Iran shadow over US-Iraq security pact
By Kaveh L Afrasiabi
Amid a rising chorus of internal opposition to a proposed long-term United
States-Iraq security agreement, Iraqi Prime Minister Nuri al-Maliki visited
Tehran at the weekend to address Iran's concerns about the matter and,
simultaneously, to improve the security and military component of Iran-Iraq
relations. This is bound to further complicate the US's effort to nail this
agreement before the end of the year, when the United Nations mandate for the
presence of "coalition forces" in Iraq runs out.
Already, US ambassador to Baghdad Ryan Crocker has accused Tehran of throwing a
monkey wrench into the sensitive US-Iraq security discussions by trying to
"complicate" them, as if the denunciation of the said accord by the Grand
Ayatollah Ali Sistani and numerous other leading Iraqi clergy and politicians,
Sunni and Shi'ites, has not already rendered it nearly impossible to realize.
Iraqi Defense Minister General Abdulghadir Jasim al-Abidi, accompanying Maliki,
has met his Iranian counterpart, Minister Mostafa Mohammad Najar, who has
informed the Iranian press that the two ministers have reached an agreement on
enhancing Iran-Iraq defense cooperation in such areas as "border security, land
and sea delimitation signs, mine sweeping, defense, educational and logistic
cooperation in various fields".
Iranian President Mahmud Ahmadinejad, on the other hand, in his meeting with
Maliki, stated that "neighbors, friends and the United Nations should assist
Iraq with the establishment of stability and security".
Clearly, Iran has strong misgivings about the hitherto confidential US-Iraq
security deal that, although its main outlines covering political, economic and
security cooperation, were signed by Maliki and President George W Bush last
November, is still being negotiated and has become a hot topic of controversy
in Iraq and the region.
Iraqi Foreign Minister Hoshyar Zibari has told the US media that Baghdad has a
problem with the accord in the sections dealing with Iraq's sovereignty, and
other Iraqi officials and lawmakers have focused in particular on the issues of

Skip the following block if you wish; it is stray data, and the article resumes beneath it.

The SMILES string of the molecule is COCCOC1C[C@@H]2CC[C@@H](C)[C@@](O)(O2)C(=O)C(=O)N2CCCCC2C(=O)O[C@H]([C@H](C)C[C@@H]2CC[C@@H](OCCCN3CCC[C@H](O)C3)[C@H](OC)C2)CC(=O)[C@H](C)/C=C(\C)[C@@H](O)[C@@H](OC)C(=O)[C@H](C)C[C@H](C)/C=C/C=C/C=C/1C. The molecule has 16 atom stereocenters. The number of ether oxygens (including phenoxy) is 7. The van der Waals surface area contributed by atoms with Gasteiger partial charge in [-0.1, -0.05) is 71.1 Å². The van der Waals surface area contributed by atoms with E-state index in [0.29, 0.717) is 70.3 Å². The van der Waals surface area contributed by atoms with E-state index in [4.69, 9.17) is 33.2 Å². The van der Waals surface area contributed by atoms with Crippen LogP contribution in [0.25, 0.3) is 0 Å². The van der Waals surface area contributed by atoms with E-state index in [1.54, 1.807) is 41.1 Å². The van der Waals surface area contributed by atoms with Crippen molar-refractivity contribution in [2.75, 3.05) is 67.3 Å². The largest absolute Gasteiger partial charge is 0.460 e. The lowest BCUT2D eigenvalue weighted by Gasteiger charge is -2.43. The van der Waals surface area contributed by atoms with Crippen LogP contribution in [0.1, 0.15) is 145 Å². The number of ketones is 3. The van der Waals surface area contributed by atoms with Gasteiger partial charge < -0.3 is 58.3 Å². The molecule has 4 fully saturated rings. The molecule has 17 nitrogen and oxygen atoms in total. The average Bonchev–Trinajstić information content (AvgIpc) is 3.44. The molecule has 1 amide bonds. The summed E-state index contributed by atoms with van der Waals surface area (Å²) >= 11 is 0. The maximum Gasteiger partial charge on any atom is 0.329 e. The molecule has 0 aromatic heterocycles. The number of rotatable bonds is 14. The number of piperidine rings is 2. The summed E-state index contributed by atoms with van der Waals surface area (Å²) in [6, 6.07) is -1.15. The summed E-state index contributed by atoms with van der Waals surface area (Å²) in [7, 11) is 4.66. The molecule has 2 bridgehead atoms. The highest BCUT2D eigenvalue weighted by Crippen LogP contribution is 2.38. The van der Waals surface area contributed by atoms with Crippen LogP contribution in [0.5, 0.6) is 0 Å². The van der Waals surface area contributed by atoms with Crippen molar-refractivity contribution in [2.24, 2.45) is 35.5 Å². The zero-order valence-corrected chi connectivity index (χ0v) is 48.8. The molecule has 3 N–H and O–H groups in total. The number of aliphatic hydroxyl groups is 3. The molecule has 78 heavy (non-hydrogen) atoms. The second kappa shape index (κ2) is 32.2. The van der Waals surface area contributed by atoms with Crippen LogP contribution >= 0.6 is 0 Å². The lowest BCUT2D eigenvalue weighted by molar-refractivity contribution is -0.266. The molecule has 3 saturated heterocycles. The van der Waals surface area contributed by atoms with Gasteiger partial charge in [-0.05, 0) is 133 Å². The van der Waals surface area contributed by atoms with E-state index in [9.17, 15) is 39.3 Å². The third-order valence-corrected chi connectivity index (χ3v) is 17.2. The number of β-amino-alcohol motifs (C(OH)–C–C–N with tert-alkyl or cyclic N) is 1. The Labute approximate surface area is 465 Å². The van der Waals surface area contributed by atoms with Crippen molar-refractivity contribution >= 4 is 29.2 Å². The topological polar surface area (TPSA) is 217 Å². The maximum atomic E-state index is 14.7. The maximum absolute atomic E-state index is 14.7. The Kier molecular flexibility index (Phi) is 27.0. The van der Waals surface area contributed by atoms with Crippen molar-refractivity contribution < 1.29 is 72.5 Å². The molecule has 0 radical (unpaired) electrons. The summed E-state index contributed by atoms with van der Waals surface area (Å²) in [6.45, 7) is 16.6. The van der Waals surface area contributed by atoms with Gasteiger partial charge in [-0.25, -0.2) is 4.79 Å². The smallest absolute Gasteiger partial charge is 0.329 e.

"extraterritoriality" that would place American soldiers and contractors
working in Iraq beyond the pale of the Iraqi judicial system. There is also
concern over the US's request for "long-term bases" and the duration of the
security agreement, with some Iraqis hinting the accord seeks a
In light of the tense US-Iran relations, Tehran is adamantly opposed to any
long-term US presence across the border, especially when there are unconfirmed
reports that the US has specifically requested the right to use its bases in
Iraq against hostile forces in the region beyond Iraq's borders.
This, in turn, explains Tehran's interest in seeing that the agreement is
modified to include a pledge from the US that it would not to attack Iran from
its bases inside Iraq. There are, in other words, both positive and negative
sides to an agreement between Washington and Baghdad as far as Tehran is
concerned, although at present there is muted debate in Iran as to which side
has the upper hand.
With the issue of "institutionalization of the present political structure in
Iraq" being top priority for Iran, to paraphrase an article by a former deputy
foreign minister, Mahmoud Vaezi, Iran is deeply concerned about Iraq being
steered toward the Arab bloc headed by Saudi Arabia and Egypt. The trick,
however, is how to balance the long-term goal of dissociation of Baghdad from
the net of US dependency against the realities of Baghdad's need for military
According to Vaezi, "The principal US approach during the past five years in
Iraq has been unilateralism, monopolism and avoiding the participation of other
regional and extra-regional players." But, is the US ready to adopt a new
approach now, that is, to parcel out the Iraqi security "pie" and, in tandem
with the recommendations of the Iraq Study Group, invite neighboring countries